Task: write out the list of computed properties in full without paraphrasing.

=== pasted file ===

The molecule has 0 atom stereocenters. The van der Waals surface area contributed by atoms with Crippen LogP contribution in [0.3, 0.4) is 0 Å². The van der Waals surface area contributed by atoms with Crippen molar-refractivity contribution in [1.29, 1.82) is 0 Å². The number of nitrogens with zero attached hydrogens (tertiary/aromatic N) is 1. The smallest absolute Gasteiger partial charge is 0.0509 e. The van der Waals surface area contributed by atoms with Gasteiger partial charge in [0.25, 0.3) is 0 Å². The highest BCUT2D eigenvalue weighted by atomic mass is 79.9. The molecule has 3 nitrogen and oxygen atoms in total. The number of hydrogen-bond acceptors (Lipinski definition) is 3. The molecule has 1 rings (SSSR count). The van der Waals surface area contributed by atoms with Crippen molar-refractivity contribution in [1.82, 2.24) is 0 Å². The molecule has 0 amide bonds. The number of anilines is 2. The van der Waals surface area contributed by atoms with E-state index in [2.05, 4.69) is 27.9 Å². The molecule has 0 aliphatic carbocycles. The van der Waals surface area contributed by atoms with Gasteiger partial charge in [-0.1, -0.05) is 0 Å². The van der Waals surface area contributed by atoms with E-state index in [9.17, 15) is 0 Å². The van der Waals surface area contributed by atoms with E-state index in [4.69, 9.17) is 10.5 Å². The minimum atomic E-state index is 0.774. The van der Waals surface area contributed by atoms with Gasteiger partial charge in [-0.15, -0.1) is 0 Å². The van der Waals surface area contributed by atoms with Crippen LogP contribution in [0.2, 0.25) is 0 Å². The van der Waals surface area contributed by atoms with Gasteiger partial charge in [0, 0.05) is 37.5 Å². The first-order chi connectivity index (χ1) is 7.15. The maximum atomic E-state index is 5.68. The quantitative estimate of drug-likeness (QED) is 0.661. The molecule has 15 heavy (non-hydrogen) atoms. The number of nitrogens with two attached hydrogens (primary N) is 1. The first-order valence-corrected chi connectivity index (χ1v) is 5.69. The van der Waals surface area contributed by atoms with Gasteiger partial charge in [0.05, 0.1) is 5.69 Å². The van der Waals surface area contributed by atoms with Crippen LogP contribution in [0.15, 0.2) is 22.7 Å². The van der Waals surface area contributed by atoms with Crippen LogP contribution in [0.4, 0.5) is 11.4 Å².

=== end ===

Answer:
The molecule has 0 atom stereocenters. The van der Waals surface area contributed by atoms with Crippen LogP contribution in [0.3, 0.4) is 0 Å². The van der Waals surface area contributed by atoms with Crippen molar-refractivity contribution in [1.29, 1.82) is 0 Å². The number of nitrogens with zero attached hydrogens (tertiary/aromatic N) is 1. The smallest absolute Gasteiger partial charge is 0.0509 e. The van der Waals surface area contributed by atoms with Gasteiger partial charge in [0.25, 0.3) is 0 Å². The highest BCUT2D eigenvalue weighted by atomic mass is 79.9. The molecule has 3 nitrogen and oxygen atoms in total. The number of hydrogen-bond acceptors (Lipinski definition) is 3. The molecule has 1 rings (SSSR count). The van der Waals surface area contributed by atoms with Crippen molar-refractivity contribution in [1.82, 2.24) is 0 Å². The molecule has 0 amide bonds. The number of anilines is 2. The van der Waals surface area contributed by atoms with E-state index in [2.05, 4.69) is 27.9 Å². The molecule has 0 aliphatic carbocycles. The van der Waals surface area contributed by atoms with Gasteiger partial charge in [-0.1, -0.05) is 0 Å². The van der Waals surface area contributed by atoms with E-state index in [9.17, 15) is 0 Å². The van der Waals surface area contributed by atoms with E-state index in [4.69, 9.17) is 10.5 Å². The minimum atomic E-state index is 0.774. The van der Waals surface area contributed by atoms with Gasteiger partial charge in [-0.15, -0.1) is 0 Å². The van der Waals surface area contributed by atoms with Crippen LogP contribution in [0.2, 0.25) is 0 Å². The van der Waals surface area contributed by atoms with Gasteiger partial charge in [0, 0.05) is 37.5 Å². The first-order chi connectivity index (χ1) is 7.15. The maximum atomic E-state index is 5.68. The quantitative estimate of drug-likeness (QED) is 0.661. The molecule has 15 heavy (non-hydrogen) atoms. The number of nitrogens with two attached hydrogens (primary N) is 1. The first-order valence-corrected chi connectivity index (χ1v) is 5.69. The van der Waals surface area contributed by atoms with Gasteiger partial charge in [0.05, 0.1) is 5.69 Å². The van der Waals surface area contributed by atoms with Crippen LogP contribution in [0.15, 0.2) is 22.7 Å². The van der Waals surface area contributed by atoms with Crippen LogP contribution in [0.4, 0.5) is 11.4 Å².